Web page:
While you should never try to force your friend to open up when he/she is not ready, being able to have this conversation when they are ready is important. Being able to discuss the enormity of the loss without being afraid and showing you can be there with their pain can be one of the most helpful things a friend can do.
- Accept and acknowledge all feelings. Let the grieving person know that it’s OK to cry in front of you, to become angry, or to break down. Don’t try to reason with someone over how he/she should or shouldn’t feel. Your friend should feel free to express feelings knowing that you are willing to listen without judgment, argument, or criticism.
- Be willing to sit in silence. It’s not your job to get your friend to start talking. Instead, be willing to be present and show you are ready to listen when he/she is ready to speak. If you can’t think of something to say, you can show your support through eye contact, a squeeze of the hand, or a reassuring hug.
- Let your friend talk about the suicide. Your friend may need to tell the story over and over again, sometimes in great detail. Be patient. Repeating the story is a way of processing and accepting the death. With each retelling, the pain lessens.
- Offer comfort without minimizing the loss. Let your friend know that what he or she is feeling is OK. If you’ve gone through a similar loss, share your own experience, if you think it would help. However, don’t give unsolicited advice, claim to “know” what the person is feeling, or compare your grief to his or hers.
- “I know how you feel.” We can never know how another may feel. Instead, it may be more helpful to ask your friend how he or she feels.
- “Look at what you have to be thankful for.” Your friend knows they have things to be thankful for, but part of grieving is being able to experience the feelings of sadness and loss.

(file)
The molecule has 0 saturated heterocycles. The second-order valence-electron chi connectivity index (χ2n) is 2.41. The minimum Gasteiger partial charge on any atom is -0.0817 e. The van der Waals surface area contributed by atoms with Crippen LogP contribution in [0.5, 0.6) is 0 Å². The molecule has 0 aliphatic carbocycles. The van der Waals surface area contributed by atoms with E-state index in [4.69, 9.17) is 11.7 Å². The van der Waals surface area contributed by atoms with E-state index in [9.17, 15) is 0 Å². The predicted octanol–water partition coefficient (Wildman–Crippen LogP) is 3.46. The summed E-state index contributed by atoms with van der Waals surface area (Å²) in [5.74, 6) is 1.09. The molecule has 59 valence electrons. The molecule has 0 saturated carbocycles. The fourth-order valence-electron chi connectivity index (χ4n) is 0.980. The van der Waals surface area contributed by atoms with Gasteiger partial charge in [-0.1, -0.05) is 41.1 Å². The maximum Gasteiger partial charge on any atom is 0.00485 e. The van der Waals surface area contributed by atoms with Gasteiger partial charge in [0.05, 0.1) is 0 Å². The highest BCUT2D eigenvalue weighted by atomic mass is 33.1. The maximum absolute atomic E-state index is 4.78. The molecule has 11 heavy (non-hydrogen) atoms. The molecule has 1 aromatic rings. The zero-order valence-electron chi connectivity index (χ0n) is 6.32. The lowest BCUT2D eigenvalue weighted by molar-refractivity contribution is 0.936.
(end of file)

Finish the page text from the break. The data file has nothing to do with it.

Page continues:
- “They are in a better place now.” Your friend may or may not share your religious beliefs. It’s best to keep your personal spiritual beliefs to yourself unless asked.
- “This is behind you; it’s time to get on with your life.” Moving on is easier said than done. Grief has a mind of its own and works at its own pace. Giving room to grieve is important in the recovery process.
- Saying, “You should…” or “You will…” Unsolicited advice is rarely helpful. Instead, you could begin your comments with: “Have you thought about…” or “You might…”
It is not uncommon for a grieving person to feel depressed, confused, angry, or disconnected from others. If the intensity of these emotions does not ease in time, professional mental health resources can help. Sometimes someone who has experienced a loss by suicide will have suicidal thoughts him/herself. It is important to know the warning signs of suicide and, should you feel concerned, to ask your friend directly about thoughts of suicide.
If you notice any of the following warning signs after the initial loss, especially if they continue for more than two months, encourage your friend to seek professional help.
- Extreme focus on the death
- Talking about dying or attempting suicide
- Talking about feeling the need to escape the pain
- Persistent bitterness, anger or guilt
- Difficulty making it to class and declining grades
- A lack of concern for his/her personal welfare
- Neglecting personal hygiene
- Increase in alcohol or drug use
- Inability to enjoy life
- Withdrawal from others
- Constant feelings of hopelessness
- It can be hard to know how to bring up your concerns with your friend. If you’re worried about being perceived as invasive, use the following approach. “I am worried that you aren’t sleeping. There are resources that can help you.”
If a friend is considering suicide, get professional help immediately. If he/she is in a life-threatening emergency, or if you’re concerned that a friend may act soon on his/her suicide plan, call 911.